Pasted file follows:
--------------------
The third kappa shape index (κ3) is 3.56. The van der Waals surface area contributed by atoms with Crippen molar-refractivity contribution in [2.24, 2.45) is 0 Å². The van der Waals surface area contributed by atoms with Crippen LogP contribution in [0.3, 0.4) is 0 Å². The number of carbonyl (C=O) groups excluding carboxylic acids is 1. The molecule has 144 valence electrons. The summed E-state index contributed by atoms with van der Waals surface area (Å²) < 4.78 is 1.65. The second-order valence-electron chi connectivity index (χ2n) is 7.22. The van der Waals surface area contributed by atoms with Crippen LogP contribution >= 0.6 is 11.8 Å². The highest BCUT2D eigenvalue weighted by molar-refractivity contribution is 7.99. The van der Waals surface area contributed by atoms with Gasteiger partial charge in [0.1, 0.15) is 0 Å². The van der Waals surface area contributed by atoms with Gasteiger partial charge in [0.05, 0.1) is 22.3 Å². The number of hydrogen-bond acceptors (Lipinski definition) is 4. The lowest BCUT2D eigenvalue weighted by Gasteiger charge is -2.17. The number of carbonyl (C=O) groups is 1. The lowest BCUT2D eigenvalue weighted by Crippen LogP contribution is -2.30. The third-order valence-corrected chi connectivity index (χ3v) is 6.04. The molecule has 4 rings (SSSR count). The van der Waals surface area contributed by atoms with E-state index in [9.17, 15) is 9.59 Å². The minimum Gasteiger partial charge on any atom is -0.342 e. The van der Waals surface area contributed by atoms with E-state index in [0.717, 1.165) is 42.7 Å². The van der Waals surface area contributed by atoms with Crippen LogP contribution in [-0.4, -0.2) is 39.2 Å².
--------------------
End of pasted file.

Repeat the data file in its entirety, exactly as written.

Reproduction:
The third kappa shape index (κ3) is 3.56. The van der Waals surface area contributed by atoms with Crippen molar-refractivity contribution in [2.24, 2.45) is 0 Å². The van der Waals surface area contributed by atoms with Crippen LogP contribution in [0.3, 0.4) is 0 Å². The number of carbonyl (C=O) groups excluding carboxylic acids is 1. The molecule has 144 valence electrons. The summed E-state index contributed by atoms with van der Waals surface area (Å²) < 4.78 is 1.65. The second-order valence-electron chi connectivity index (χ2n) is 7.22. The van der Waals surface area contributed by atoms with Crippen LogP contribution >= 0.6 is 11.8 Å². The highest BCUT2D eigenvalue weighted by molar-refractivity contribution is 7.99. The van der Waals surface area contributed by atoms with Gasteiger partial charge in [0.1, 0.15) is 0 Å². The van der Waals surface area contributed by atoms with Gasteiger partial charge in [0.05, 0.1) is 22.3 Å². The number of hydrogen-bond acceptors (Lipinski definition) is 4. The lowest BCUT2D eigenvalue weighted by Gasteiger charge is -2.17. The number of carbonyl (C=O) groups is 1. The lowest BCUT2D eigenvalue weighted by Crippen LogP contribution is -2.30. The third-order valence-corrected chi connectivity index (χ3v) is 6.04. The molecule has 4 rings (SSSR count). The van der Waals surface area contributed by atoms with E-state index in [9.17, 15) is 9.59 Å². The minimum Gasteiger partial charge on any atom is -0.342 e. The van der Waals surface area contributed by atoms with E-state index in [0.717, 1.165) is 42.7 Å². The van der Waals surface area contributed by atoms with Crippen LogP contribution in [-0.4, -0.2) is 39.2 Å².